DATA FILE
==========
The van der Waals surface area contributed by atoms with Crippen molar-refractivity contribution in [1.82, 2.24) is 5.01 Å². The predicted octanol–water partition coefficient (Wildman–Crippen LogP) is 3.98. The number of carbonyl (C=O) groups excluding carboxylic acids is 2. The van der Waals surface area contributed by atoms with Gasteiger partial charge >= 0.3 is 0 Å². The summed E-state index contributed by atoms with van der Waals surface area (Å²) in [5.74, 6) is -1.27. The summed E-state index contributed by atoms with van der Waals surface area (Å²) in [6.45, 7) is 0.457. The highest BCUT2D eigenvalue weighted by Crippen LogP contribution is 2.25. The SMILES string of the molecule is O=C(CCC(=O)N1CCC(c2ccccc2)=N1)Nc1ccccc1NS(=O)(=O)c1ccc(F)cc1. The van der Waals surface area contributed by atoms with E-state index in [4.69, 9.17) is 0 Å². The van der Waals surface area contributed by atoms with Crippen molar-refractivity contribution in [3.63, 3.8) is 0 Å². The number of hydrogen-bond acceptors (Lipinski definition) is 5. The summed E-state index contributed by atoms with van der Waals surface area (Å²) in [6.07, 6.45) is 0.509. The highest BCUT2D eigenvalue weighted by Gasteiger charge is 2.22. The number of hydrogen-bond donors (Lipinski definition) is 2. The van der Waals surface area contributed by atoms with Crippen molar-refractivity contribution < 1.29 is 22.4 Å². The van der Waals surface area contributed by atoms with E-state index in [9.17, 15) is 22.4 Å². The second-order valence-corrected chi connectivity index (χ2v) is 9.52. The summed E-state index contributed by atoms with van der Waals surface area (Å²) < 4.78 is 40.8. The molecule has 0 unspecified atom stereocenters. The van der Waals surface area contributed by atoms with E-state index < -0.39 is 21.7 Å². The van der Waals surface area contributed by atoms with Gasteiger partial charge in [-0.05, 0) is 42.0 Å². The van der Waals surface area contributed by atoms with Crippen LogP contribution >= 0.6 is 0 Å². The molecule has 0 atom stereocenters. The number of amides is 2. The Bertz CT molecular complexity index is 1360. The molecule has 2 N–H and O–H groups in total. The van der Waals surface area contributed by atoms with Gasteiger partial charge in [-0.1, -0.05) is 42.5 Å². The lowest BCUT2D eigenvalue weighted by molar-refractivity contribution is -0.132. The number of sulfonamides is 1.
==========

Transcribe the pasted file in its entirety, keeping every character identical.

The van der Waals surface area contributed by atoms with Crippen molar-refractivity contribution in [1.82, 2.24) is 5.01 Å². The predicted octanol–water partition coefficient (Wildman–Crippen LogP) is 3.98. The number of carbonyl (C=O) groups excluding carboxylic acids is 2. The van der Waals surface area contributed by atoms with Gasteiger partial charge >= 0.3 is 0 Å². The summed E-state index contributed by atoms with van der Waals surface area (Å²) in [5.74, 6) is -1.27. The summed E-state index contributed by atoms with van der Waals surface area (Å²) in [6.45, 7) is 0.457. The highest BCUT2D eigenvalue weighted by Crippen LogP contribution is 2.25. The SMILES string of the molecule is O=C(CCC(=O)N1CCC(c2ccccc2)=N1)Nc1ccccc1NS(=O)(=O)c1ccc(F)cc1. The van der Waals surface area contributed by atoms with E-state index in [4.69, 9.17) is 0 Å². The van der Waals surface area contributed by atoms with Crippen molar-refractivity contribution in [3.63, 3.8) is 0 Å². The number of hydrogen-bond acceptors (Lipinski definition) is 5. The summed E-state index contributed by atoms with van der Waals surface area (Å²) in [6.07, 6.45) is 0.509. The highest BCUT2D eigenvalue weighted by Gasteiger charge is 2.22. The number of hydrogen-bond donors (Lipinski definition) is 2. The van der Waals surface area contributed by atoms with Crippen molar-refractivity contribution < 1.29 is 22.4 Å². The van der Waals surface area contributed by atoms with E-state index in [9.17, 15) is 22.4 Å². The second-order valence-corrected chi connectivity index (χ2v) is 9.52. The summed E-state index contributed by atoms with van der Waals surface area (Å²) < 4.78 is 40.8. The molecule has 0 unspecified atom stereocenters. The van der Waals surface area contributed by atoms with E-state index < -0.39 is 21.7 Å². The van der Waals surface area contributed by atoms with Gasteiger partial charge in [-0.05, 0) is 42.0 Å². The van der Waals surface area contributed by atoms with Crippen LogP contribution >= 0.6 is 0 Å². The molecule has 0 atom stereocenters. The number of amides is 2. The Bertz CT molecular complexity index is 1360. The molecule has 2 N–H and O–H groups in total. The van der Waals surface area contributed by atoms with Gasteiger partial charge in [-0.1, -0.05) is 42.5 Å². The lowest BCUT2D eigenvalue weighted by molar-refractivity contribution is -0.132. The number of sulfonamides is 1.